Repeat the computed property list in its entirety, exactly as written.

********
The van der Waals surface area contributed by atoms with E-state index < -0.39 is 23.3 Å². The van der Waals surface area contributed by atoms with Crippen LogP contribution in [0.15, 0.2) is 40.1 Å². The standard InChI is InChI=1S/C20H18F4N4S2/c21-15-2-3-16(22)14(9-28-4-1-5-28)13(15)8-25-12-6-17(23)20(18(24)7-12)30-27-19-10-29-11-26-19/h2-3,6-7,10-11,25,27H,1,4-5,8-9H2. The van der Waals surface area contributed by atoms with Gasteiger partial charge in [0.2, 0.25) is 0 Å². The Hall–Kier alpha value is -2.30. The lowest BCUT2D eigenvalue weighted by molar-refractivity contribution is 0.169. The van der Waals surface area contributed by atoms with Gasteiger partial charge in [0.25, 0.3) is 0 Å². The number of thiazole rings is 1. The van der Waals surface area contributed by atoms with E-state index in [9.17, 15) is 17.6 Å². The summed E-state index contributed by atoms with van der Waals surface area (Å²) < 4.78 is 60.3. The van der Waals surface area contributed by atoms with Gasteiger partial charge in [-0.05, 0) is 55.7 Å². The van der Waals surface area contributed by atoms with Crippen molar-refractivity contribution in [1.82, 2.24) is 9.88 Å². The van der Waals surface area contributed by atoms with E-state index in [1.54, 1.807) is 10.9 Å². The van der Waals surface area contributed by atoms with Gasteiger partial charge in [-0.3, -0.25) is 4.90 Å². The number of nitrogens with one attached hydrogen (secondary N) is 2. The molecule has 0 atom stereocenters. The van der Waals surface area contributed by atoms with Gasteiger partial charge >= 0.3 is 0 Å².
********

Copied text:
The van der Waals surface area contributed by atoms with E-state index < -0.39 is 23.3 Å². The van der Waals surface area contributed by atoms with Crippen LogP contribution in [0.15, 0.2) is 40.1 Å². The standard InChI is InChI=1S/C20H18F4N4S2/c21-15-2-3-16(22)14(9-28-4-1-5-28)13(15)8-25-12-6-17(23)20(18(24)7-12)30-27-19-10-29-11-26-19/h2-3,6-7,10-11,25,27H,1,4-5,8-9H2. The van der Waals surface area contributed by atoms with Gasteiger partial charge in [0.2, 0.25) is 0 Å². The Hall–Kier alpha value is -2.30. The lowest BCUT2D eigenvalue weighted by molar-refractivity contribution is 0.169. The van der Waals surface area contributed by atoms with Gasteiger partial charge in [0.25, 0.3) is 0 Å². The number of thiazole rings is 1. The van der Waals surface area contributed by atoms with E-state index in [9.17, 15) is 17.6 Å². The summed E-state index contributed by atoms with van der Waals surface area (Å²) < 4.78 is 60.3. The van der Waals surface area contributed by atoms with Gasteiger partial charge in [-0.05, 0) is 55.7 Å². The van der Waals surface area contributed by atoms with Crippen molar-refractivity contribution in [1.82, 2.24) is 9.88 Å². The van der Waals surface area contributed by atoms with E-state index in [1.54, 1.807) is 10.9 Å². The van der Waals surface area contributed by atoms with Gasteiger partial charge in [-0.3, -0.25) is 4.90 Å². The number of nitrogens with one attached hydrogen (secondary N) is 2. The molecule has 0 atom stereocenters. The van der Waals surface area contributed by atoms with Gasteiger partial charge >= 0.3 is 0 Å².